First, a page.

Two road projects slated to begin Monday may affect Manhattan drivers. Crews will start work Monday on a two-block portion of Bluemont Avenue from Manhattan Avenue to 11th Street.
Improvements include grading and surfacing, stormsewer and traffic-signal installation and the addition of a raised median in the center of Bluemont Avenue. Work will take place during daylight hours, Monday through Friday, with some occasional Saturday work, according to information from the Kansas Department of Transportation.
The Bluemont Avenue improvement project will be constructed in phases to allow for traffic flow through the area. There will be lane restrictions or lane closures on Bluemont throughout the summer. Business entrances on the south side of Bluemont will be affected by this project. These south side entrances will be closed or phased for construction onehalf at a time to allow for traffic flow to these businesses.
Traffic will be directed through the project work zone via signage and cones. Drivers should expect delays during peak commute times and are encouraged to use alternate routes, if possible.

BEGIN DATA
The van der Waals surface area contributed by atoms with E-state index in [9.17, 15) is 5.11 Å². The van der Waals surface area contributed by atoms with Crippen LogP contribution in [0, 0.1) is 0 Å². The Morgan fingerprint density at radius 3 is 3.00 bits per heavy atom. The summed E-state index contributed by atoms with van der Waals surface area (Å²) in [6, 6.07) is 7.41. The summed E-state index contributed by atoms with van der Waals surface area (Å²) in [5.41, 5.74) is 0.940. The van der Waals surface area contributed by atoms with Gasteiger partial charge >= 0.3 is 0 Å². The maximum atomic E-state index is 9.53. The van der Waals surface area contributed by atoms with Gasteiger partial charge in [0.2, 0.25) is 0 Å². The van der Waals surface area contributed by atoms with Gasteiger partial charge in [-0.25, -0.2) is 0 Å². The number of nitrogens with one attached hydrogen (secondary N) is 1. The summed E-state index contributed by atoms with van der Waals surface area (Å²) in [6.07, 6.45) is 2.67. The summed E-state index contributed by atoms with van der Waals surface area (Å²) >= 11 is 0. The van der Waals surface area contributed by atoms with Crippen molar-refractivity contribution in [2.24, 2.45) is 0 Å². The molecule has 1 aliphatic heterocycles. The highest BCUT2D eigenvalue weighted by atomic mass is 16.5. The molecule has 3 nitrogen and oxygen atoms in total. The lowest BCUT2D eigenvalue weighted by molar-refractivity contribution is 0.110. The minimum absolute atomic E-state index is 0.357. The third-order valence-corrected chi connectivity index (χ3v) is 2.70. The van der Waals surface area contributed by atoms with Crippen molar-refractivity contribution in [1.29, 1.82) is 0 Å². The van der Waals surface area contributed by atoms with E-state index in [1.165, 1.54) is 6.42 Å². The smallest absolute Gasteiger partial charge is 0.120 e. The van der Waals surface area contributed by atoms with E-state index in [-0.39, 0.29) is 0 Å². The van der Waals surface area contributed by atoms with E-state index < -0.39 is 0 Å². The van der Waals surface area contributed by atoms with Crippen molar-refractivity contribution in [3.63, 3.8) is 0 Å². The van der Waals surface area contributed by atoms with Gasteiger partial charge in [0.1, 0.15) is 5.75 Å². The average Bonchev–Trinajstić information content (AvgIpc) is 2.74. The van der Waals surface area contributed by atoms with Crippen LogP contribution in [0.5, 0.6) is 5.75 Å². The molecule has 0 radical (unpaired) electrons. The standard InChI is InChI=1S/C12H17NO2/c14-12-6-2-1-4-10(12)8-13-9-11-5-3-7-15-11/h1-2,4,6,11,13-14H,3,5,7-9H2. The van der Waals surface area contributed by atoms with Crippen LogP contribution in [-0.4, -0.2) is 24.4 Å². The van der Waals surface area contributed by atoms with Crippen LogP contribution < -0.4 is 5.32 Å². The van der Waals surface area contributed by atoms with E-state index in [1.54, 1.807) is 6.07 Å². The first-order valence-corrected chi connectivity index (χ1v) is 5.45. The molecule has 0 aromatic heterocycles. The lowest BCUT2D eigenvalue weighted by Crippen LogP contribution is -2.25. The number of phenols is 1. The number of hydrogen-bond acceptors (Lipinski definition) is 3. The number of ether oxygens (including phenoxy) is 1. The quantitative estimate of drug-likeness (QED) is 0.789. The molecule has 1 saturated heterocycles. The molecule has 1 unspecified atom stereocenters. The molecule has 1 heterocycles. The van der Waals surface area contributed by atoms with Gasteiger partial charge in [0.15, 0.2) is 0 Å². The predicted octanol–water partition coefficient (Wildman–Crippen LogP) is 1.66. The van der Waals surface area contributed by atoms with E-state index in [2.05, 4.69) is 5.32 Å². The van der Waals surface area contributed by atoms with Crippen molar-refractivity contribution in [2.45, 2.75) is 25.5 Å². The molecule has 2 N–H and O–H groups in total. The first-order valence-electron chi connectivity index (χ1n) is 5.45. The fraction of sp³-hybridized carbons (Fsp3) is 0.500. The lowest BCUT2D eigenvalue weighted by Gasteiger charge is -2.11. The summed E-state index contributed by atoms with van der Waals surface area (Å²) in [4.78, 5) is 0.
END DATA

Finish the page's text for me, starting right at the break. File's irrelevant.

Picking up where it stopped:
Also beginning Monday is a resurfacing project on a 22.5-mile stretch of U.S. Highway 24 in Riley and Pottawatomie counties.
According to KDOT, resurfacing work will take place on the following portions of U.S. 24: from the east U.S. 77 junction east to the K-13 junction (Riley County); from the east Riley County line to Excel Road (Pottawatomie County); and the eastbound lanes only from Excel Road to Wamego (Pottawatomie County).
Project work includes a 1.5-inch surface mill and 1.5-inch asphalt overlay on mainline lanes. Work will take place during daylight hours, Monday through Friday, with some occasional Saturday work. The work will be coordinated so that all lanes will be opened to traffic by one-half before sunset.
Traffic will be directed through the project work zone on the two-lane portions via a pilot car and flagger operation and on the four-lane portions via lane closures. Drivers should expect delays of up to 15 minutes maximum and are encouraged to use alternate routes, if possible. There will be a 12-foot lane width restriction and a reduced speed limit on the portions that are directed via the pilot car and flagger operations. No large structures or superloads will be allowed through the project work zone.
Shilling Construction of Manhattan is the primary contractor on this resurfacing project with a total contract cost of $3.1 million. Overall project work is scheduled to be completed in mid-October, weather permitting.